As the end of the season draws near we’ve gotten some questions about estimating soybean yields. For some, this is because their crop looks good and they are excited to see what their yields may be, while for others this is because they are prepping themselves for disappointment, as weeks of dry weather have taken a toll on the crop.
Regardless the reason, soybean yield is notoriously difficult to predict. Soybeans have the unique ability to compensate for stresses and there is also a great deal of variability from plant to plant making predictions difficult.
Physiologically, the math seems simple:
Plants/acre x pods/plant x seed/pod x weight/seed
but the numbers for each component are highly variable throughout a field, so when making these estimates I urge you to proceed with caution!
If you do want to make yield estimates, they will likely be more accurate the later in the season you wait. Waiting until the end of R6 or beginning of R7 when flowering has stopped, and pod set is almost complete is best. Just keep in mind, estimates at this time are still variable because environmental stress during the next 4 to 6 weeks can greatly affect pod retention and seed fill.
It is also important to make estimates in different areas of the field to account for within field variability. Depending on soil variability across a field you may need to make 5 to 10 estimates to get a true idea of overall field averages.
Below is a simplified approach to estimating yield that allows you to sample each area quickly, meaning it should be easy to sample multiple areas within the field. The approach is based on 1/10,000th acre and uses the following formula:
Pods in 1/10,000th acre x Seeds/Pod ÷ Seed Size Factor
Step 1: Pods in 1/10,000th acre
You want to estimate the number of pods in 1/10,000th of an acre. To make this easy you just need to remember 21. You will count the number of pods in 21 inches of row length, but the number of rows you count depends on your row spacing. For 30-inch beans, count just 1 row, for 15-inch beans, count 2 rows, and for 7.5-inch beans, count 4 rows.
*Remember to repeat this in different sections of the field and take an average of your counts to get a more accurate estimate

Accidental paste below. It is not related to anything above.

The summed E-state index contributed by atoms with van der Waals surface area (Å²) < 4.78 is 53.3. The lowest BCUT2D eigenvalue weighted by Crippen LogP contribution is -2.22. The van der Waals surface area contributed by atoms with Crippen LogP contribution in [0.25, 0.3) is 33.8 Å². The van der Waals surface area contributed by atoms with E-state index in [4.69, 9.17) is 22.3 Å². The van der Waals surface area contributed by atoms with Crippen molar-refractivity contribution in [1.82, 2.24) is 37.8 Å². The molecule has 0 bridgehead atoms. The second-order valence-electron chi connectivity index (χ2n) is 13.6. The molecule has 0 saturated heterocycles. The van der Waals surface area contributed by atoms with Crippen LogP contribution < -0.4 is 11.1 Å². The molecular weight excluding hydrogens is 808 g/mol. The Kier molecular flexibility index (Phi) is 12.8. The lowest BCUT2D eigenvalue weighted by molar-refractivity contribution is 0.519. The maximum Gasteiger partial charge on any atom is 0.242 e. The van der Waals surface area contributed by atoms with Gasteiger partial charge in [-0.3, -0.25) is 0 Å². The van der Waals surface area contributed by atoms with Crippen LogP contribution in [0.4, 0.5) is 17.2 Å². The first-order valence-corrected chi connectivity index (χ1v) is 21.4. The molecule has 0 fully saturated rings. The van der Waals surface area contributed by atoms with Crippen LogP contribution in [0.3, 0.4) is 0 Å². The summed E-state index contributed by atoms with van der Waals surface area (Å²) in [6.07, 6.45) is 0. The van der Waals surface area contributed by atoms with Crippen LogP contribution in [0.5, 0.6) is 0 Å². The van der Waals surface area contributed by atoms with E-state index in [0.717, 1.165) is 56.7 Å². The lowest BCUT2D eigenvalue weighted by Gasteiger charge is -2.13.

Step 2: Seeds/Pods
Next, we need to determine the number of seeds per pod. If you want a more accurate estimate you could count the number of seeds in 20 to 30 pods to get an average but using an average of 2.5 seed per pod is a good starting point. Since there can be a range of 1-, 2-, 3-, and 4-seed pods, 2.5 is a good conservative estimate.
Step 3: Seed Size Factor
The seed size factor is simply a conversion factor to get from seed/lb to bu/ac. An average bag of 140,000 soybeans is about 50 lb. 140,000/50 = 2800 seed/lb. Assuming seed beans may be a little larger than commodity beans, 3000 seed/lb is a good starting point. In dry years you may want to increase that to 3500 seed/lb (smaller seed mean more seed/lb) or in exceptionally good years you may want to decrease to 2500 seed/lb (bigger seed mean less seed/lb). The following table gives you the seed size factor for various seed sizes. Using a seed size factor of 18 is probably a good estimate for most people.
And that’s it. This “simplified approach” relates the total number of pods in a known area and extrapolates to an acre. Here’s an example assuming 30-inch rows and an average year.
300 pods in 21” of row foot x 2.5 seed/pod ÷ 18 = 41.6 bu/ac
While this approach seems simple and is a good way to ballpark yield numbers, it is by no means error-free. Yield estimates may be fun, but what really matters is what the combine brings in!
Casteel, S. 2012. Estimating soybean yields—simplified. Purdue University. https://www.agry.purdue.edu/
Davidson, D. 2018. Estimating soybean yield. ILSoy Advisor. https://www.ilsoyadvisor.com/on-farm/ilsoyadvisor/estimating-soybean-yield